Thus, began an odyssey to swim the Pearl River, the Xiang River and the mighty Yangtze River, which encompasses some 35 per cent of all the freshwater in China. At 6,380 kilometres long, the Yangtze is Asia’s longest river and the third longest river in the world. It flows from the glacial meltwaters of the Tanggula Mountains across 10 provinces and empties in the East China Sea near Shanghai.
It would be a brilliant plan to make the 63-year old appear youthful and vigorous, but there was just one problem: his safety and security. These concerns were born out in the very first visit to the Pearl River when one of Mao’s bodyguards was bitten by a water snake. Snakes were one thing, but the real concern was the cleanliness of these urban waterways. Although he was a strong swimmer, “everyone responsible for his safety had tried to persuade him not to swim, but the more his security staff tried to protect him, the more he insisted on swimming,” Li wrote. “He was defying us all, telling us symbolically that it was useless to attempt to restrain him.”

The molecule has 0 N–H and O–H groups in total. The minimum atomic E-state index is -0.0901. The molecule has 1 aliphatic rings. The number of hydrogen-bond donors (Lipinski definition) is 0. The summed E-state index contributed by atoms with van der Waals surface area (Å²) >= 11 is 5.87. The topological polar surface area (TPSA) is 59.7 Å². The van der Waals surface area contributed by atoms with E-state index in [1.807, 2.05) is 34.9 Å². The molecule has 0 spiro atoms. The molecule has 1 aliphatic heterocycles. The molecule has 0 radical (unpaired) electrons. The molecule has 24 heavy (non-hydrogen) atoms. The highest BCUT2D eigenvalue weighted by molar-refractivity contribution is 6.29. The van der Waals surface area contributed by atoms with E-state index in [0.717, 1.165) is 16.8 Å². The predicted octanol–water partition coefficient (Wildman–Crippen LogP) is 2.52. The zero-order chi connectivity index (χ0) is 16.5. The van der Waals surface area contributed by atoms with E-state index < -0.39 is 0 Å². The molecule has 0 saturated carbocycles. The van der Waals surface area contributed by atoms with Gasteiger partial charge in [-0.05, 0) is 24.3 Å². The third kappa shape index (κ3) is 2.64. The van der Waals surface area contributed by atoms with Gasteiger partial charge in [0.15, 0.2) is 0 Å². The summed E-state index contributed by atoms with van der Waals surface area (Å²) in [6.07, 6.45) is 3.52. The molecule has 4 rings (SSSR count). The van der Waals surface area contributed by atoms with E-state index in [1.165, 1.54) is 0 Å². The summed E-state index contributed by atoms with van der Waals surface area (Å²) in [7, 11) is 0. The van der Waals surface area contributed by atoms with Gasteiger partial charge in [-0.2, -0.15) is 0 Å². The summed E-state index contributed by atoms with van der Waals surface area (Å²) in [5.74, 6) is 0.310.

For Mao, swimming made a statement that carried significant political and personal importance. “The saga of his swim in three great rivers, over the objections of his security men, symbolized his solitary struggle against the bureaucracy, his fear that the revolution might bog down, and his challenge to comrades he thought were betraying his radical aims,” writes Professor Andrew J Nathan in the foreword of Li’s book.
Undeterred, when the contingent arrived at the Pearl River for a safety assessment, the 63-year old Mao “descended a ladder over the side and plunged into the water, trailed by a squadron of twenty to thirty guards, followed by the other leaders. I plunged into the water after them, joining the protective circle around Mao,” Li wrote. “Mao’s decision had come so unexpectedly that he was the only one wearing a bathing suit. The rest of us were in our underwear.”
Once in the water, the gentle current swept them all along. “The water, just as I feared, was filthy. I saw occasional globs of human waste float by. The pollution did not bother Mao. He floated on his back, his big belly sticking up like a round balloon, legs relaxed, as though he were resting on a sofa. The water carried him downstream, and only rarely did he use his arms or legs to propel himself forward.” They floated down the river for two hours, covering six or seven miles.